By Dr. Ram Manikkalingam (Sunday Times}
The National Unity Government with Maithripala Sirisena as President and Ranil Wickremesinghe as Prime Minister has lasted for two years. How much longer will it last, given the policy, political and personal dilemmas that bedevil it?
The coalition that governs Sri Lanka came together to defeat Mahinda Rajapaksa. And it has stayed together because Mahinda Rajapaksa is down, but not out. He is still the glue that holds the coalition together. Political differences between the UNP and the SLFP are sometimes papered over, and at other times exaggerated with the objective of keeping Mahinda Rajapaksa out.
The coalition will have to steer a course between Wickremesinghe’s liberal individualism and Sirisena’s social democracy.
While sufficient to win elections, and survive two years of muddling through in office, this anti-Rajapaksa glue is insufficient to see the coalition through what is likely to be its most critical third year of 2017. Now the honeymoon is over, an overarching strategy is required to address three critical areas – democratic reform, national reconciliation and economic transformation.
While each of these areas is hard enough on its own, addressing all three simultaneously is particularly challenging. Meanwhile Rajapaksa and his followers are waiting in the wings for this coalition to fail.
Democratic reform is high on both the political and popular agenda. Mahinda Rajakaksa was voted out despite having more political, economic and military power than any other previous leader in Sri Lanka.
Indeed, it is this very context that brought the coalition together to make the case against Rajapaksa – centralising political, economic and coercive power in the first family.The case was easy to make, because Rajapaksa made it himself, believing that it helped him accrue and secure power. He did not shy away from using blandishments, threats and sometimes outright coercion to get his way. If you cooperated you became rich and powerful, if you did not you became poor or worse. The people came together to elect Sirisena. He was the anti-charisma candidate — self-effacing, quiet and consensual.
Democratic reform has three elements — reduce presidential powers, strengthen parliament and fortify independent institutions.
While the presidency under Rajapaksa was associated with autocracy, the presidency under Sirisena is associated with maintaining a political balance between factions and opening up space for different voices. And from a political point of view, it is precisely Sirisena’s perch on the presidency that enables him to control the levers of the SLFP relegating Rajapaksa to a secondary role. If the presidency is to be done away with, there is a risk that a party with a political majority in Parliament could ride roughshod over other views whether political, ethnic or economic. At the same time the presence of the presidency presents the possibility of a single individual like Rajapkasa using it to thwart democracy. We need Sirisena at the helm of the Presidency to keep Rajapaksa at bay in the short term, but we also need to do away with the Presidency to keep the likes of Rajapaksa away, in the long-term. This is the first dilemma faced by the coalition.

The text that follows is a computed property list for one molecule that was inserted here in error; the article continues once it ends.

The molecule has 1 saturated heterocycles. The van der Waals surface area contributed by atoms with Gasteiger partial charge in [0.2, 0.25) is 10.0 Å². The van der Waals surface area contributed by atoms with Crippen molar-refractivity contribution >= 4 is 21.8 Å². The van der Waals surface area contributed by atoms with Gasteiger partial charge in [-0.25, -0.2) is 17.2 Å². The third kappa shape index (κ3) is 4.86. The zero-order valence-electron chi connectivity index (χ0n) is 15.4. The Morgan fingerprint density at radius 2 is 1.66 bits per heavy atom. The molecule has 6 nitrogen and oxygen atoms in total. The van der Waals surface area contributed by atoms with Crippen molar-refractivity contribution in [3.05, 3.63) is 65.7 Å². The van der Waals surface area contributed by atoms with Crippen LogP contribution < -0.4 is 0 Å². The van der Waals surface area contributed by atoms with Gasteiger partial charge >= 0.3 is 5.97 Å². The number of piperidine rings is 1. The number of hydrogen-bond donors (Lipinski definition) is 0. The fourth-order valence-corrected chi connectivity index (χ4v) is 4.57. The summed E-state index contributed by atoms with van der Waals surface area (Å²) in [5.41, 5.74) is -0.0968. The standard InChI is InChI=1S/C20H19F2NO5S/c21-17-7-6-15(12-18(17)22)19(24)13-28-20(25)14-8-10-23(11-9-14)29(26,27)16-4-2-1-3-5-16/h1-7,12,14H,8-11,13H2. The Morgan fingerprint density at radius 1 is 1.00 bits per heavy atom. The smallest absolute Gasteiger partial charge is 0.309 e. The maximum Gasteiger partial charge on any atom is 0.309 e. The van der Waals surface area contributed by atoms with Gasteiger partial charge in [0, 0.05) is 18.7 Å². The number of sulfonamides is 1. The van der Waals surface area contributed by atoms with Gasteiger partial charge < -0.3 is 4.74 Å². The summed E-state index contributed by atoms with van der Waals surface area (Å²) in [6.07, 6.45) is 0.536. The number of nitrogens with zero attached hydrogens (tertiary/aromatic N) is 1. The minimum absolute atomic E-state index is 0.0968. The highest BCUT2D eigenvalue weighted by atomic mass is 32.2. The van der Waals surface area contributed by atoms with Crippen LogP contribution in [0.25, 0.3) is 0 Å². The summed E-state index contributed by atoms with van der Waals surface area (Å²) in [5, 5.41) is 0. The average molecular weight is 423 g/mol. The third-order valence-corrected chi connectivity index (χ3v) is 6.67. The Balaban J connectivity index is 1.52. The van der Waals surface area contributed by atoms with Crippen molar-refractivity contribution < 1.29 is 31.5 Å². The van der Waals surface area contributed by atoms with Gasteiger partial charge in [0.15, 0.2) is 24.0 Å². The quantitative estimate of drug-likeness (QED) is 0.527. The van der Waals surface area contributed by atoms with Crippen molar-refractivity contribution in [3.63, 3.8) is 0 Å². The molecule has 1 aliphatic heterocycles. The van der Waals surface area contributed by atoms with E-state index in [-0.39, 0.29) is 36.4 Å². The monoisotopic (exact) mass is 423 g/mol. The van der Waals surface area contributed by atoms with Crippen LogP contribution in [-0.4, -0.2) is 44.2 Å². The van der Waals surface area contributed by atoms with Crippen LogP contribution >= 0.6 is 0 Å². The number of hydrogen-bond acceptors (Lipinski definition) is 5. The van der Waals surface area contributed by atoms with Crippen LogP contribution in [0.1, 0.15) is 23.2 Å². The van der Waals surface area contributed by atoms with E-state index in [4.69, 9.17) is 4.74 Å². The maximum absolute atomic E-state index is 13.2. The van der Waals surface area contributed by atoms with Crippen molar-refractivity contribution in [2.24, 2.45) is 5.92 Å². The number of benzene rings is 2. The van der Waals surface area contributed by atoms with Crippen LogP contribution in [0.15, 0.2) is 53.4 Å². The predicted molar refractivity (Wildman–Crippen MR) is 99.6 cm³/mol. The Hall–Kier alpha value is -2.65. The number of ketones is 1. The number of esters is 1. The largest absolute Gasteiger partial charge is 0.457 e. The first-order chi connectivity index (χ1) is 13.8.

A second key platform of the national unity government is national reconciliation.
To address this, the government has set up an Office of National Unity and Reconciliation, released land, engaged the Tamil community and initiated a process of autonomy and accountability.
In addition, the government has taken critical symbolic steps, such as the singing of the national anthem in Tamil.
While many areas of national reconciliation have been welcomed by a wide range of Sri Lankans, some areas are politically controversial. These include accountability for war crimes and greater autonomy for the Northern and Eastern provinces.
Accountability for past crimes is important to many Sri Lankans, particularly victims of the war. A decent political dispensation with the political power to manage provincial affairs is important for the future of many Sri Lankans, including Tamils and Muslims. Raking up the past may aggravate polarisation and political conflict, delaying rather than accelerating reconciliation.
Pursuing both accountability and devolution runs the risk that neither will be implemented, as the political controversy over war crimes overwhelms the political effort to get autonomy. Similarly, pursuing autonomy for the Northern and Eastern provinces first, runs the risk that the delay would make it harder to get accountability for war crimes.
Here the government, war affected communities and Sri Lankans, as a whole, will have to choose between pursuing accountability or autonomy. Doing both may not be feasible in a tricky political climate. The second dilemma the national unity government faces is should it pursue accountability, at the risk that this might delay, if not, defeat autonomy. Or should it pursue autonomy, which risks delaying and even denying accountability.
The third dilemma the government faces this year is how to combine growth and equity.